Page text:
45 RPM Vinyl Record
|No. of Discs:||2|
180-gram 45 RPM double LP
Ranked No. 40 on Rolling Stone's 500 Greatest Albums list
Love anticipates late 1960s turbulence with prophetic songs, dark themes
Any discussion about the finest psychedelic rock record ever recorded is incomplete if it doesn't grant consideration to Love's Forever Changes. Ranked by Rolling Stone as the 40th greatest album ever made, and named by Mojo the second-greatest psychedelic set in history, the effort is an internationally recognized seminal work of art.
Nearly unlimited headroom, vast instrumental separation, transparent clarity, artifact-free atmospherics, and faithful balances appear out of jet-black backgrounds. The music appears to float on clouds, with the woody tones emanated by the acoustic guitars and brassy signatures of horns emerging with lifelike detail. Turn it up as loud as you want; the sole limitation will be your system's potential.
Commercially ignored upon release in November 1967, Forever Changes confronts the alienation, paranoia, violence, and strife that would soon plague the countercultural movement and send the Summer of Love into a tailspin. Apart from its lyrical themes and prescient malaise, the record's enduring nature equally owes to intertwined arrangements sewn together with Latin guitar-picked lines, finessed folk harmonies, mariachi-inspired horn charts, and subdued strings.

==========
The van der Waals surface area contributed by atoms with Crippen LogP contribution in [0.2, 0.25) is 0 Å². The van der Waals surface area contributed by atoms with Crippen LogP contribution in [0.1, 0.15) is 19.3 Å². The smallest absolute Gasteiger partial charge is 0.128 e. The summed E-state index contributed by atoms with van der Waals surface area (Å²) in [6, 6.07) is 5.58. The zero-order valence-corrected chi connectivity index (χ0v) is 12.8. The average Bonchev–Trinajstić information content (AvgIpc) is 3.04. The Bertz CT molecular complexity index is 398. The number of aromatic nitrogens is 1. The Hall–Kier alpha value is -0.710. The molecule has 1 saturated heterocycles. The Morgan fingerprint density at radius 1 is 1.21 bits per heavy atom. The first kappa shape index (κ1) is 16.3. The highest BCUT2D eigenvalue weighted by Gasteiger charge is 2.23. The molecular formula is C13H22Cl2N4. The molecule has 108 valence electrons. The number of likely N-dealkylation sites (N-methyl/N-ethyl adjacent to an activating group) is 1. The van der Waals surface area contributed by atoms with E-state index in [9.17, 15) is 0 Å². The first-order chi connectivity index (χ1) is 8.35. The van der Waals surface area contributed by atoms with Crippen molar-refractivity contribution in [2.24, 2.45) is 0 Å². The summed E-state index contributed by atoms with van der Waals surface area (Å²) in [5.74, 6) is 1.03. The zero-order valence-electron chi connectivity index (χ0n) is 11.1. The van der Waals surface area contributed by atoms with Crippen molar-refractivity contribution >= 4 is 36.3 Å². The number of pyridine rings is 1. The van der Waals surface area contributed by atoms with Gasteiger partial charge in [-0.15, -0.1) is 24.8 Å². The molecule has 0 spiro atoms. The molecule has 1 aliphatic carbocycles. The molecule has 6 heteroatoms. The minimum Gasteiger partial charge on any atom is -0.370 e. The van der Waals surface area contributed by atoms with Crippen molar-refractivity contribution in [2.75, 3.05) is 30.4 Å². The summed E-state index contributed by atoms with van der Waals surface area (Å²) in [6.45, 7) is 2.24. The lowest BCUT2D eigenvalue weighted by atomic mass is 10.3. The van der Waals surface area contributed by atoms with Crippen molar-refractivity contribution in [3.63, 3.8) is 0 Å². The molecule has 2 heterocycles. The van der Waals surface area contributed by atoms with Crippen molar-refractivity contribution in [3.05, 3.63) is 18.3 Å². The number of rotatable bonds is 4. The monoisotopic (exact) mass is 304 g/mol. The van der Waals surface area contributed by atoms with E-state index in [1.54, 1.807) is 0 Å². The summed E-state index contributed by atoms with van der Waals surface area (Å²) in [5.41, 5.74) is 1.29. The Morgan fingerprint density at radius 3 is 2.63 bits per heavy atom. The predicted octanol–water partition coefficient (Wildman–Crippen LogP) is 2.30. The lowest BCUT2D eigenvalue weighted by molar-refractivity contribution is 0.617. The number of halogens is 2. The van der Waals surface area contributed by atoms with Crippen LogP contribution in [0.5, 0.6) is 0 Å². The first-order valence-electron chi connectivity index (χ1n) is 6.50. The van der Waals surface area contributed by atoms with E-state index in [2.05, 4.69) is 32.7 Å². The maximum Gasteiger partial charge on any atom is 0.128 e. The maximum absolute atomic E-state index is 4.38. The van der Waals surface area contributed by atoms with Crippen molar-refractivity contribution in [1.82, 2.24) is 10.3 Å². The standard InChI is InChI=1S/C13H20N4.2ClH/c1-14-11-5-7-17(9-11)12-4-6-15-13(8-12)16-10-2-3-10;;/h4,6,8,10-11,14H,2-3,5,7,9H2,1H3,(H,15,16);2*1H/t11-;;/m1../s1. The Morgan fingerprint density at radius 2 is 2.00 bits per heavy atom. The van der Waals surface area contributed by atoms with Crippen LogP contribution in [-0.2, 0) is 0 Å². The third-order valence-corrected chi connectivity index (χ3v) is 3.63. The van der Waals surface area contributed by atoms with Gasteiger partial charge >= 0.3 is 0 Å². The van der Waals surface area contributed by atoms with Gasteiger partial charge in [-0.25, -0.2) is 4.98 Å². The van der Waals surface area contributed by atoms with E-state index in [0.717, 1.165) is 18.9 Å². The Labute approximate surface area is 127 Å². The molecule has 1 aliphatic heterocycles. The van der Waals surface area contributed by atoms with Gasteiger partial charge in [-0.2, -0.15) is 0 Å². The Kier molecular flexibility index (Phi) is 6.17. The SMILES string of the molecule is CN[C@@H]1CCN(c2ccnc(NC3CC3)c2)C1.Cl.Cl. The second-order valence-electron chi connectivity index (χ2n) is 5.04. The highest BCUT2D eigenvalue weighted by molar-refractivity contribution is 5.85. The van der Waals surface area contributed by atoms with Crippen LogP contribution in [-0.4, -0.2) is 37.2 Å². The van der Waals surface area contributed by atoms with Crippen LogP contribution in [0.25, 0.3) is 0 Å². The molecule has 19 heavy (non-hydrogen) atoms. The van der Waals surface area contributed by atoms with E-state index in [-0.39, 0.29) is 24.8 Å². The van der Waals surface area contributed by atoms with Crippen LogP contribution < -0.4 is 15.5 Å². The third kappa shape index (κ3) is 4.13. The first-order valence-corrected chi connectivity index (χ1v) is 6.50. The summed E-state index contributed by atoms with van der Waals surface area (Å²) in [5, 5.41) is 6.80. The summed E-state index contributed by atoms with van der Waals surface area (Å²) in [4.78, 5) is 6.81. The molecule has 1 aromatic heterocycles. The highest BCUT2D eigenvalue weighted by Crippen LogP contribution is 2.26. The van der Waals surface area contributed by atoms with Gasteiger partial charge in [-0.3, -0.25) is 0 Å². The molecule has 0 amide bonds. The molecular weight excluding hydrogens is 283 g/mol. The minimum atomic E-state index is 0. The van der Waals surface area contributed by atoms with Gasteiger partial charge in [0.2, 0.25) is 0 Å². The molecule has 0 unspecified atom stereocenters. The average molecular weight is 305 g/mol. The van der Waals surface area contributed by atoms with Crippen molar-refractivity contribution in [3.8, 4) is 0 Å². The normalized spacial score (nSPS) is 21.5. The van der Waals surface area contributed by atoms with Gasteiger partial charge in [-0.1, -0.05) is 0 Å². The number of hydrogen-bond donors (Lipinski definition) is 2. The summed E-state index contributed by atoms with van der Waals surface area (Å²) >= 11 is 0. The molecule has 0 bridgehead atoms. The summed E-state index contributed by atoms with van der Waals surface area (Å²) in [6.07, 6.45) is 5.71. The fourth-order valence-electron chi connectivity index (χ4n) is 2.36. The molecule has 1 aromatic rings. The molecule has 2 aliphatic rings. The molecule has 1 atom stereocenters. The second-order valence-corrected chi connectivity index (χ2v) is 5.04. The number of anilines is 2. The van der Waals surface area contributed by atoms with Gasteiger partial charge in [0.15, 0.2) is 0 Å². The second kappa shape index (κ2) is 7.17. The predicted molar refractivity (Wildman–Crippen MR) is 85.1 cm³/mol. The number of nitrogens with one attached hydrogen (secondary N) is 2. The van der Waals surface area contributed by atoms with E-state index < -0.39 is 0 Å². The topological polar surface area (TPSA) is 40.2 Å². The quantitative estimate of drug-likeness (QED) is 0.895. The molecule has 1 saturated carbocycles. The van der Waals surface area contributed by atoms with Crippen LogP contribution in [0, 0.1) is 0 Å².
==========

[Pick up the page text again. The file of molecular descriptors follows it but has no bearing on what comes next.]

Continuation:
Much of the contrast owes to leader Arthur Lee's mental state and pertinent observations. Lee, whose suppressed romanticism often surfaces even amidst the blackest shadows and most cynical moments, believed he would soon die, and hence channeled everything from lasting hopes to acid-addled decay to the chilling testimony of a Vietnam veteran in his narratives.
Alternatively sad and beautiful, the album-opening and flamenco-inspired "Alone Again Or" establishes the mood for what follows. Vocals overlap and soar; tempos rise and fall; surrealism trades places with reality. Forever Changes thrives both because of and in spite of a surfeit of labyrinthine chords and difficult notes that never repeat. No wonder that, in the twilight of his troubled career, Lee performed the record in its entirely during concerts met with overwhelming critical acclaim.
|Alone Again Or|
|A House Is Not a Motel|
|The Daily Planet|
|The Red Telephone|
|Maybe the People Would Be the Times or Between Clark and Hilldale|
|Live and Let Live|
|The Good Humor Man He Sees Everything Like This|
|Bummer in the Summer|
|You Set the Scene|
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